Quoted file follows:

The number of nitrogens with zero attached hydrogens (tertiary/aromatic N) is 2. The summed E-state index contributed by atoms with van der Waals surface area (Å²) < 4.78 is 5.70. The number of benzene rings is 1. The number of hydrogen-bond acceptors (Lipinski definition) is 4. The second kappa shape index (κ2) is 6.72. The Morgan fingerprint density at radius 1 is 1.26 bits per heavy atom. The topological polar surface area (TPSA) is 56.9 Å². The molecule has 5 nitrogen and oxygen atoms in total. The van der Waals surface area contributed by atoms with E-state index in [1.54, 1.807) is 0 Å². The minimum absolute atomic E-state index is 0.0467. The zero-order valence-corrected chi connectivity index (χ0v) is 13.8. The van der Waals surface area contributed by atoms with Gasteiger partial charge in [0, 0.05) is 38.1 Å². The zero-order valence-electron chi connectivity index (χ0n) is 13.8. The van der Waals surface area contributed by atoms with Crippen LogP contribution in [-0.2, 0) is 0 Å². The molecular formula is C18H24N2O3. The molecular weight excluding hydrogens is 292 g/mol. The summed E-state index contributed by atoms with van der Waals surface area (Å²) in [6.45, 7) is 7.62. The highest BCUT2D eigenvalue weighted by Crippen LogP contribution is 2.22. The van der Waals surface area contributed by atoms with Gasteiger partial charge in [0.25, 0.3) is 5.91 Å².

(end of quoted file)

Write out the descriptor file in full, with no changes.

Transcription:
The number of nitrogens with zero attached hydrogens (tertiary/aromatic N) is 2. The summed E-state index contributed by atoms with van der Waals surface area (Å²) < 4.78 is 5.70. The number of benzene rings is 1. The number of hydrogen-bond acceptors (Lipinski definition) is 4. The second kappa shape index (κ2) is 6.72. The Morgan fingerprint density at radius 1 is 1.26 bits per heavy atom. The topological polar surface area (TPSA) is 56.9 Å². The molecule has 5 nitrogen and oxygen atoms in total. The van der Waals surface area contributed by atoms with E-state index in [1.54, 1.807) is 0 Å². The minimum absolute atomic E-state index is 0.0467. The zero-order valence-corrected chi connectivity index (χ0v) is 13.8. The van der Waals surface area contributed by atoms with Gasteiger partial charge in [0, 0.05) is 38.1 Å². The zero-order valence-electron chi connectivity index (χ0n) is 13.8. The van der Waals surface area contributed by atoms with Crippen LogP contribution in [-0.2, 0) is 0 Å². The molecular formula is C18H24N2O3. The molecular weight excluding hydrogens is 292 g/mol. The summed E-state index contributed by atoms with van der Waals surface area (Å²) in [6.45, 7) is 7.62. The highest BCUT2D eigenvalue weighted by Crippen LogP contribution is 2.22. The van der Waals surface area contributed by atoms with Gasteiger partial charge in [0.25, 0.3) is 5.91 Å².